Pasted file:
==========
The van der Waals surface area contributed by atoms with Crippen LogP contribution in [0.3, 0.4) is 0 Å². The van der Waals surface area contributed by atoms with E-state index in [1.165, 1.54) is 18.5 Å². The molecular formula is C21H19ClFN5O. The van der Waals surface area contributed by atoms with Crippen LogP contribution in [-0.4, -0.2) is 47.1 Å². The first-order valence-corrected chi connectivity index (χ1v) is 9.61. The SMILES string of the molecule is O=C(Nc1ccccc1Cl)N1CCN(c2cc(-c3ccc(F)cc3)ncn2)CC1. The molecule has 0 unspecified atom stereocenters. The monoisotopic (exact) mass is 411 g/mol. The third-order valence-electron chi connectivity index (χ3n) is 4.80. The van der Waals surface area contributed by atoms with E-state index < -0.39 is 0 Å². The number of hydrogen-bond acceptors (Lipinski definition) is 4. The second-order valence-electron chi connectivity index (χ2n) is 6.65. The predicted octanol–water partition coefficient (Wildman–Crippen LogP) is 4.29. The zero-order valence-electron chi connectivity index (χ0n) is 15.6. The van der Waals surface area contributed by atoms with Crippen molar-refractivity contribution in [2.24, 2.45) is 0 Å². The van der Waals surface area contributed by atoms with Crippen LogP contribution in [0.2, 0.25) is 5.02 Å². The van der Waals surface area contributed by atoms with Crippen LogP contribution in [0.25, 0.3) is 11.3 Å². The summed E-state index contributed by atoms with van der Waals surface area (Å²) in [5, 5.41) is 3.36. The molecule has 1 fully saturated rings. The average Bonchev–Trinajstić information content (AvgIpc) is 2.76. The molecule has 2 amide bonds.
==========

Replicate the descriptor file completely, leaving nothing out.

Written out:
The van der Waals surface area contributed by atoms with Crippen LogP contribution in [0.3, 0.4) is 0 Å². The van der Waals surface area contributed by atoms with E-state index in [1.165, 1.54) is 18.5 Å². The molecular formula is C21H19ClFN5O. The van der Waals surface area contributed by atoms with Crippen LogP contribution in [-0.4, -0.2) is 47.1 Å². The first-order valence-corrected chi connectivity index (χ1v) is 9.61. The SMILES string of the molecule is O=C(Nc1ccccc1Cl)N1CCN(c2cc(-c3ccc(F)cc3)ncn2)CC1. The molecule has 0 unspecified atom stereocenters. The monoisotopic (exact) mass is 411 g/mol. The third-order valence-electron chi connectivity index (χ3n) is 4.80. The van der Waals surface area contributed by atoms with E-state index < -0.39 is 0 Å². The number of hydrogen-bond acceptors (Lipinski definition) is 4. The second-order valence-electron chi connectivity index (χ2n) is 6.65. The predicted octanol–water partition coefficient (Wildman–Crippen LogP) is 4.29. The zero-order valence-electron chi connectivity index (χ0n) is 15.6. The van der Waals surface area contributed by atoms with Crippen molar-refractivity contribution in [2.24, 2.45) is 0 Å². The van der Waals surface area contributed by atoms with Crippen LogP contribution in [0.2, 0.25) is 5.02 Å². The van der Waals surface area contributed by atoms with Crippen LogP contribution in [0.25, 0.3) is 11.3 Å². The summed E-state index contributed by atoms with van der Waals surface area (Å²) in [5, 5.41) is 3.36. The molecule has 1 fully saturated rings. The average Bonchev–Trinajstić information content (AvgIpc) is 2.76. The molecule has 2 amide bonds.